Douthat presents an accessible summary of Christianity in America and how it got stuck in heresy. I found his definition of heresy to be solid. He did not resort to creeds or church councils as I expected he would. Instead, he clearly shows that Christianity and Jesus are both paradoxes. He gives a list of some for Jesus: fully God vs fully man, superman walks on water vs weeps over losing a friend, Prince of Peace vs I bring not peace but a sword and many more. We drift into heresy when we attempt to "solve" the paradox by choosing what suits our thinking and glossing over or ignoring that which doesn't fit our faith perspective. When we do, we create heresies hence much of modern American Christianity. He goes into depth on a number of the popular ones including modernism, fundamentalism, prosperity gospel, and Americanism.

It was an interesting read. Was it helpful? If it is helpful at all, it's bringing to light what we know but don't want to admit. American Christianity is in trouble. American Christianity is running off the tracks. How to get back on? Embrace the paradox of Jesus.
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Format: Hardcover
Douthat has a thesis that he wants to prove in this book, and that's a good thing. It gives a reader a clear idea of why Douthat is telling you all these stories. What Douthat thinks is that the USA's problem is not too much religion or not enough religion, it's bad religion, i.e. heresies. The book explains what heresies Douthat thinks are prevalent in the US.

The first part of this book provides a history of how America moved from having what you might call a backbone of orthodox belief, both in Protestantism and Catholicism, to not having such a backbone at all. It also catalogues the orthodox responses to changes in the 1960s & 1970s, categorized as accommodation and resistance. The last 1/2 of the book is dedicated to spelling out America's heresies, including the quest for the so-called historical Jesus, the cult of the God Within (personified by Elizabeth Gilbert), the prosperity gospel and a couple others.

Douthat's book is undeniably fascinating and readable, and I do think he has identified some legitimate concerns. However, like any overarching narrative which tries to tie all society into one story, it doesn't necessarily account for all the data. With that being said, Douthat explores a wide range of events in this book and it is fascinating to see how he puts them side-by-side into his narrative. This is definitely a book I enjoyed reading and one I will continue to think about for some time.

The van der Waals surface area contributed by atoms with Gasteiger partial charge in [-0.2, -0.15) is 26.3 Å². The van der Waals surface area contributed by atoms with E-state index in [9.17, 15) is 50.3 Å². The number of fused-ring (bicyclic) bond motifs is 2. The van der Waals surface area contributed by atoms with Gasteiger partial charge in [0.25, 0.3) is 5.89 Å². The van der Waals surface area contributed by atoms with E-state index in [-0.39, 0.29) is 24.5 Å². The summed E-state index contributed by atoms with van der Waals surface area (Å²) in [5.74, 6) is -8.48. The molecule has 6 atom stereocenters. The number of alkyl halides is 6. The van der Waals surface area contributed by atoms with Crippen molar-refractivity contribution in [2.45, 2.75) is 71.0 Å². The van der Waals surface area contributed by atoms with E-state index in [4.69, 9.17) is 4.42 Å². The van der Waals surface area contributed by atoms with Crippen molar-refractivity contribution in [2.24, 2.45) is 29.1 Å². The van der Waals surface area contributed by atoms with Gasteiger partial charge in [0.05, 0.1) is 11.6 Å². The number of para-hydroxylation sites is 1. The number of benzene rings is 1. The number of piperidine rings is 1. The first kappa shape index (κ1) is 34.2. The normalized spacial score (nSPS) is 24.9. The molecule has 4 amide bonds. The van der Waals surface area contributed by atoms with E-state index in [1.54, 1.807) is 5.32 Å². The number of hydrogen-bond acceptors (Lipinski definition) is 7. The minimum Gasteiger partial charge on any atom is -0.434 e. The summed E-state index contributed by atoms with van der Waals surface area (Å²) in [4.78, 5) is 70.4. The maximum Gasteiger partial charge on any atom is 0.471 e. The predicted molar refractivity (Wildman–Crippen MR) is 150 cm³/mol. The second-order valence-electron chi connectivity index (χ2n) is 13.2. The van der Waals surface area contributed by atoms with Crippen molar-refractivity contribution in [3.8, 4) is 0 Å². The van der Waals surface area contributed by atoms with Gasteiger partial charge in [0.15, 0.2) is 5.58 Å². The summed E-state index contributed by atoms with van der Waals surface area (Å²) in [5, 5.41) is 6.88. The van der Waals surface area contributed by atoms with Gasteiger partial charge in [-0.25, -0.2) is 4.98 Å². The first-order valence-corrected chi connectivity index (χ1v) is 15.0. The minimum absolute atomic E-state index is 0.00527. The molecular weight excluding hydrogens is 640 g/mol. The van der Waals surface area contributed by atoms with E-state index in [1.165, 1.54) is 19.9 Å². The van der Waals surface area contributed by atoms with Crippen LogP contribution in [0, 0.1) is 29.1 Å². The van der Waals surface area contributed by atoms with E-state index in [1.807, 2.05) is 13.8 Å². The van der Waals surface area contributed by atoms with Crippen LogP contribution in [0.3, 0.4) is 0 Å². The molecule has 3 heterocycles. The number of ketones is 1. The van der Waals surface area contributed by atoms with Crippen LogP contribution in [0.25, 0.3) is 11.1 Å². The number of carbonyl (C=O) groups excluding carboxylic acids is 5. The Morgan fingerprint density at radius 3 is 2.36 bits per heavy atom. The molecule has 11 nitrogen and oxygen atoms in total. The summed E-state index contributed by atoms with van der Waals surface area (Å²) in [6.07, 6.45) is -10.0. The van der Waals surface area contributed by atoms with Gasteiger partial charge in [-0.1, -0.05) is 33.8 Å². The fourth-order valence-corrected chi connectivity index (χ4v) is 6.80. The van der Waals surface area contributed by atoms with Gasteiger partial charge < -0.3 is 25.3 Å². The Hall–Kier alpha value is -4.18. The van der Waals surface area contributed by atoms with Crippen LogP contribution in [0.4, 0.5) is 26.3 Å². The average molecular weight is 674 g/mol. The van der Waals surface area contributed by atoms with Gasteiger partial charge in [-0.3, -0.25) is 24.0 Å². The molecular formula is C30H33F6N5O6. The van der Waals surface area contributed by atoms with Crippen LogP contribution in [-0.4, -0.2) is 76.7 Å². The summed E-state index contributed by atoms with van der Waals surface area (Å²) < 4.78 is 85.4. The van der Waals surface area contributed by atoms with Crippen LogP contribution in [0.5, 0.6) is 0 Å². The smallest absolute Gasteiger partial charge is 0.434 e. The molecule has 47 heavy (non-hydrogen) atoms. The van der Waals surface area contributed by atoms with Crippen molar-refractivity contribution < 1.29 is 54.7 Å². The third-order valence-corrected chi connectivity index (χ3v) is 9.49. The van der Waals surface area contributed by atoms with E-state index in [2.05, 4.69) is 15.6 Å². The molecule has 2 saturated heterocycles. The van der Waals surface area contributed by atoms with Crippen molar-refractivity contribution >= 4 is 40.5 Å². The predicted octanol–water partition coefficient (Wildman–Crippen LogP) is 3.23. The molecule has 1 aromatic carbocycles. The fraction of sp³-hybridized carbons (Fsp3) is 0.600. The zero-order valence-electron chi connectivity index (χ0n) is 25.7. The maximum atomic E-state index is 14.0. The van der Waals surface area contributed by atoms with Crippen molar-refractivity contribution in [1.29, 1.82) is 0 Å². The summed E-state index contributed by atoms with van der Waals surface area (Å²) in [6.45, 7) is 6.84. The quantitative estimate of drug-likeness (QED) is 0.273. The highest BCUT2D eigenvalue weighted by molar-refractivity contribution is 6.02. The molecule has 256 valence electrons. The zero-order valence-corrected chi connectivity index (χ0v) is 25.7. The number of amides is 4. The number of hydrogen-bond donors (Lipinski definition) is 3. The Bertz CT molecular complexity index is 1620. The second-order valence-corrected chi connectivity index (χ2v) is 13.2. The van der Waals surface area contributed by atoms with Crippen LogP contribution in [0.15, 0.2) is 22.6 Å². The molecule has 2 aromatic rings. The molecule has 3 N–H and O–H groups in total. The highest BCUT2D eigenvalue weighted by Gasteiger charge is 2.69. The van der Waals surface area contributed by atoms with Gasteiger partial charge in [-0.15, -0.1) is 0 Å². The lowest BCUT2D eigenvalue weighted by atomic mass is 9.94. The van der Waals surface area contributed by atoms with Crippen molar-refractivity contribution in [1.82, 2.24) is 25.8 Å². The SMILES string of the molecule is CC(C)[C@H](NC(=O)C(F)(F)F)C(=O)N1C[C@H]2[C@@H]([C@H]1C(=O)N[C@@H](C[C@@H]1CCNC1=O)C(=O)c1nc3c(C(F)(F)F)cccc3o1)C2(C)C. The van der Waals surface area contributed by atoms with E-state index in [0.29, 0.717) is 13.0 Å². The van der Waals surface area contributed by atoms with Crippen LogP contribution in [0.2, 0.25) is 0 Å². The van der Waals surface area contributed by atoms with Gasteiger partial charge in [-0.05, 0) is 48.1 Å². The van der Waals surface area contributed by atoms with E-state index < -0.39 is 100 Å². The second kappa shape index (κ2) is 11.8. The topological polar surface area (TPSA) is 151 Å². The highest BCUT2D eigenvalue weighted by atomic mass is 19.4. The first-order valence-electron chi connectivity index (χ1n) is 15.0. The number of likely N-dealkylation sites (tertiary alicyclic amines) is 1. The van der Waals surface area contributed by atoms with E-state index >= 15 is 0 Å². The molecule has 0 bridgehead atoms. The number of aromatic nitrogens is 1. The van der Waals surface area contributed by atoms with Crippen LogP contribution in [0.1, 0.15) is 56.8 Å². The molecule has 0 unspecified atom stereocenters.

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Format: Hardcover Verified Purchase
Unbelievable but to the point
.... worldwide problem today!...
would recommend to any serious reader
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Format: Hardcover Verified Purchase
There is no doubt about it: controversial titles help to sell books. Being a free thinking person with a serious interest in religions and spirituality I couldn’t resist getting this book. From the outset I wondered “where is he coming from, passing judgment on the populace having become heretical?” Is Douthat just one more finger-pointing fundamentalist relegating those of incongruous beliefs to the sin bin of doctrinal deviance? Going through his book we become acquainted with numerous “deviant” individuals and organizations. What is missing is a compendium at the beginning of the book of exactly what comprises “good religion.” Due to that deficiency, Douthat is free to cruise through the historical terrain taking pot shots in every direction at whomever and whatever strikes him as being associated with “bad religion.”

There are at least three ways to critique this book: 1. Is it well written, factual and informative? Other than being biased and opinionated, yes it probably passes the muster for those criteria. The author attempts to include a lot of aspects and influences of religious activity, especially since the 1950s, so it is difficult to collectively assess. He chooses to overlook the bad elements of religion which existed in the 1950s. I think that many elements contributing to change were left out, many of them arose in the period 1880 to 1950, although he does include Ralph Waldo Emerson, dismissively so. He denigrates pantheistic thought but fails to examine panentheism. He pays little attention to the recent global village of pluralistic influences or the information technology evolution. I would give three stars for this aspect as provided by the author.